On this date in baseball history, former Texas Rangers manager Billy Martin died in a car crash in Johnson City, New York.
Martin was 61 when the car accident occurred on Dec. 25, 1989.
Martin was the third manager in Rangers history. Whitey Herzog was No. 2, taking over for Ted Williams after the end of the 1972 season. Herzog’s tenure was short. He didn’t even make it through the 1973 season. Rangers owner Bob Short fired Herzog on Sept. 7, 1973, as the Rangers were 47-91. Del Wilbur took over for one game, and then Martin took over on Sept. 9.
Martin was fired by Detroit on Aug. 30. Martin had already managed two teams, Minnesota and Detroit, and led both to a division title. Short saw opportunity with Martin unemployed, telling local reporters “If my mother were managing the Rangers and I had the opportunity to hire Billy Martin, I’d fire my mother.” Author Phil Rogers captured that quote in his 1980 book, The Impossible Takes a Little Longer.
Plus, Short spent some time as a Twins executive and knew Martin from those Minnesota days.
Martin’s tenure in Arlington was tumultuous to say the least. But, for the first time, the Rangers won. In 1974, he led them to their best season to that point, winning 84 games and finishing second in the American League West. He earned AL Manager of the Year for the one-year, 27-win turnaround.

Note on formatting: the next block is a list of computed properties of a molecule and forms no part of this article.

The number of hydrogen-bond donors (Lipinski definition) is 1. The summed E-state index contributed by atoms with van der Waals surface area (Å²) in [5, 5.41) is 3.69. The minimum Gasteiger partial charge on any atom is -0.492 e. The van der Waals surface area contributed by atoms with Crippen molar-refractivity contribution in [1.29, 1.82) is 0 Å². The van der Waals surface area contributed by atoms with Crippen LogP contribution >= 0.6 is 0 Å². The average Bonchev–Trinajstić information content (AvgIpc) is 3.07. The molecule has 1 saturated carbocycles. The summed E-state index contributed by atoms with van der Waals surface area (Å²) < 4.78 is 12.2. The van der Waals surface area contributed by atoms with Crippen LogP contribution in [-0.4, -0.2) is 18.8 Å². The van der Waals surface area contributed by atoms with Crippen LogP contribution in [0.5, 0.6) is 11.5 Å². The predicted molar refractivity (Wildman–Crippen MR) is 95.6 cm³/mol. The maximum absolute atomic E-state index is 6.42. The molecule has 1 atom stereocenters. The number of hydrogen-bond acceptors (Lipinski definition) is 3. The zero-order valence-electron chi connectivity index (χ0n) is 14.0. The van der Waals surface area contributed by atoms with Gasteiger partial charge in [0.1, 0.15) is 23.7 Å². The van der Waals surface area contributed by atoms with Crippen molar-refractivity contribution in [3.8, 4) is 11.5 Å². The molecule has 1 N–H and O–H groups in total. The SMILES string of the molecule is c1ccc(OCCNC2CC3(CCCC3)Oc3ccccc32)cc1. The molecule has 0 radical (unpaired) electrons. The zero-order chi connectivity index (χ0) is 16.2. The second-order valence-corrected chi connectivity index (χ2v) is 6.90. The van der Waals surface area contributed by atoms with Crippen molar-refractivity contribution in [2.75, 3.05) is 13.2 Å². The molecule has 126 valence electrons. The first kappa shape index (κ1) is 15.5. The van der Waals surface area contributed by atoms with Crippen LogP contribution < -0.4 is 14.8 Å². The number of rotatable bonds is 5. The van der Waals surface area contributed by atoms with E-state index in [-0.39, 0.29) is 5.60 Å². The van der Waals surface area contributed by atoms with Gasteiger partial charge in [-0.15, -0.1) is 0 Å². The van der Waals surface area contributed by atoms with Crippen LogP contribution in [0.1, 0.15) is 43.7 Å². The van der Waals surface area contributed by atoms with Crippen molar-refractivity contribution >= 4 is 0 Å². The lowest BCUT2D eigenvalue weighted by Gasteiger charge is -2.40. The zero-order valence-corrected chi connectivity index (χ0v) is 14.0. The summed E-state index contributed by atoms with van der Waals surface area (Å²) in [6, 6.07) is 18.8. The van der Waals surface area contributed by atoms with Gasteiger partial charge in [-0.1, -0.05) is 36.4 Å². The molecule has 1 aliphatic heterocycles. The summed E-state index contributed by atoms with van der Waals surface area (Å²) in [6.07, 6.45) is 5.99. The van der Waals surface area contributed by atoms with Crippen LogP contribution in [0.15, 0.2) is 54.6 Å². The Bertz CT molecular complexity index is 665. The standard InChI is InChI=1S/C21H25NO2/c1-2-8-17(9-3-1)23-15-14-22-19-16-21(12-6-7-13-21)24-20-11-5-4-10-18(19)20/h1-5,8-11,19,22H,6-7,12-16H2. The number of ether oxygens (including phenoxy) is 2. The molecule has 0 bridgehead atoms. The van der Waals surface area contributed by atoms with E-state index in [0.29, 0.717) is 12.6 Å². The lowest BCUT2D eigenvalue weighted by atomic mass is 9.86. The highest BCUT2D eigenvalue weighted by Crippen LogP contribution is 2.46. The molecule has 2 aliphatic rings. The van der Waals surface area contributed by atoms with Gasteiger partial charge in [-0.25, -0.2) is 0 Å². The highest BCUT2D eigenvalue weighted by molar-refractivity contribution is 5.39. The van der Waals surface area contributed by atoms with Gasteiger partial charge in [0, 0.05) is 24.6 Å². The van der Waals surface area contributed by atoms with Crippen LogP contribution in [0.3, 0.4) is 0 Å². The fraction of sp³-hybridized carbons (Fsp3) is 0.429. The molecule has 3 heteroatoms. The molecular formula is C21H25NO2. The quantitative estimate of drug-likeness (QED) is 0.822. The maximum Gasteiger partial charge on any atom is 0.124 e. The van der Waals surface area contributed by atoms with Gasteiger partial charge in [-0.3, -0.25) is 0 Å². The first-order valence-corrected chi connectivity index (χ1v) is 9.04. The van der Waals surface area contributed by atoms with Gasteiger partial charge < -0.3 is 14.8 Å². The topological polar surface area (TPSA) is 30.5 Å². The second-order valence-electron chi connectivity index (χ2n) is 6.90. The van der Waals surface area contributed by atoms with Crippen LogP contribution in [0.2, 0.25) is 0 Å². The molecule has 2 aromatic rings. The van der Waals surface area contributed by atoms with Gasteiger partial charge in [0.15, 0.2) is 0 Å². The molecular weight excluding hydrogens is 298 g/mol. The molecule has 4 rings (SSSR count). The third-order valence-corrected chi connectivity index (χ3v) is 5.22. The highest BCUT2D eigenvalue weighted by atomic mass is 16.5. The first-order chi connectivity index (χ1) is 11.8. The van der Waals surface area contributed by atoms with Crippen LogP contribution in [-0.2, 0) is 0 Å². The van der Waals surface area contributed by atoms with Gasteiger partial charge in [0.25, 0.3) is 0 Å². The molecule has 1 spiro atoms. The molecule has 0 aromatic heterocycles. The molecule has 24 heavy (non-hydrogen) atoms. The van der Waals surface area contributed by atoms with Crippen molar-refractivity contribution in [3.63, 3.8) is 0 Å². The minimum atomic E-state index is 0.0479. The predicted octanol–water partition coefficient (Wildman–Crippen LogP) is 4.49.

But, in true Martin style, he quickly wore out his welcome. The definitive work of Martin’s time in Arlington is Mike Shropshire’s exceptional book Seasons in Hell. The final breaking point, in a long line of breaking points? It came on July 20, 1975. New team owner Brad Corbett wanted the public address announcer to play the traditional ‘Take Me Out to the Ballgame” during the seventh-inning stretch. Martin wanted John Denver’s “Thank God I’m a Country Boy.” Martin won that night.
Corbett won the next day, firing Martin after a 137-141 tenure.
Martin won 1,253 games as a manager, winning a World Series title with the New York Yankees in 1977. Martin famously had five different tenures with the Yankees and clashed repeatedly with team owner George Steinbrenner. As a player, he won four World Series titles with the Yankees, and his No. 1 is retired.
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